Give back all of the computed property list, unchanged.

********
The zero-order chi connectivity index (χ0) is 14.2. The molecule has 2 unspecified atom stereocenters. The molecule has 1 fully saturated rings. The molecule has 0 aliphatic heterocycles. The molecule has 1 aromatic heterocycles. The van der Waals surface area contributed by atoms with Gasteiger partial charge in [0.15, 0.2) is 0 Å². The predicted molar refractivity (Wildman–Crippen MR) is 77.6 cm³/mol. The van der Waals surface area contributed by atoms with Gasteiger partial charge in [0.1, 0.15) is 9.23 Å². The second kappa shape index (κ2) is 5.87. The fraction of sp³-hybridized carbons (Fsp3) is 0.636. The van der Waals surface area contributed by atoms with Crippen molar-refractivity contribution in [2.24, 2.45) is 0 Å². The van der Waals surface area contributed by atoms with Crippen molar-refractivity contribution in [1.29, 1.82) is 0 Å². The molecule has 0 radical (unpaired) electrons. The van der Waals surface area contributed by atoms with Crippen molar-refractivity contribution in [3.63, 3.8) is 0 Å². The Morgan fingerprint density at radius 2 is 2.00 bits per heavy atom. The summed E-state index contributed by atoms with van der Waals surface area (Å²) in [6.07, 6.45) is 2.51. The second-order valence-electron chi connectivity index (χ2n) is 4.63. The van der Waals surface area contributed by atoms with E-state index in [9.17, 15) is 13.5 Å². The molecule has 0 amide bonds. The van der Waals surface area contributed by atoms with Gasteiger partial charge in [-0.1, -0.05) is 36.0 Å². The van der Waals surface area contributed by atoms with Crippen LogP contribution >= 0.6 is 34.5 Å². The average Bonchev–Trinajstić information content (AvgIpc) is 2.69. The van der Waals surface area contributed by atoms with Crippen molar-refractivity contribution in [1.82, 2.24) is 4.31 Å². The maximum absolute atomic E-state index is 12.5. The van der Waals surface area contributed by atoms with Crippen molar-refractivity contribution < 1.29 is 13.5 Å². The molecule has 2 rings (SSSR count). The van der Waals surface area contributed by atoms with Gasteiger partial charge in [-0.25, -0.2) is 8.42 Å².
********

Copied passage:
The zero-order chi connectivity index (χ0) is 14.2. The molecule has 2 unspecified atom stereocenters. The molecule has 1 fully saturated rings. The molecule has 0 aliphatic heterocycles. The molecule has 1 aromatic heterocycles. The van der Waals surface area contributed by atoms with Gasteiger partial charge in [0.15, 0.2) is 0 Å². The predicted molar refractivity (Wildman–Crippen MR) is 77.6 cm³/mol. The van der Waals surface area contributed by atoms with Gasteiger partial charge in [0.1, 0.15) is 9.23 Å². The second kappa shape index (κ2) is 5.87. The fraction of sp³-hybridized carbons (Fsp3) is 0.636. The van der Waals surface area contributed by atoms with Crippen molar-refractivity contribution in [2.24, 2.45) is 0 Å². The van der Waals surface area contributed by atoms with Crippen molar-refractivity contribution in [1.29, 1.82) is 0 Å². The molecule has 0 radical (unpaired) electrons. The van der Waals surface area contributed by atoms with Crippen molar-refractivity contribution in [3.63, 3.8) is 0 Å². The Morgan fingerprint density at radius 2 is 2.00 bits per heavy atom. The summed E-state index contributed by atoms with van der Waals surface area (Å²) in [6.07, 6.45) is 2.51. The second-order valence-electron chi connectivity index (χ2n) is 4.63. The van der Waals surface area contributed by atoms with E-state index in [9.17, 15) is 13.5 Å². The molecule has 0 amide bonds. The van der Waals surface area contributed by atoms with Gasteiger partial charge in [-0.1, -0.05) is 36.0 Å². The van der Waals surface area contributed by atoms with Crippen LogP contribution >= 0.6 is 34.5 Å². The average Bonchev–Trinajstić information content (AvgIpc) is 2.69. The van der Waals surface area contributed by atoms with Crippen molar-refractivity contribution in [1.82, 2.24) is 4.31 Å². The maximum absolute atomic E-state index is 12.5. The van der Waals surface area contributed by atoms with Crippen molar-refractivity contribution < 1.29 is 13.5 Å². The molecule has 2 rings (SSSR count). The van der Waals surface area contributed by atoms with Gasteiger partial charge in [-0.25, -0.2) is 8.42 Å².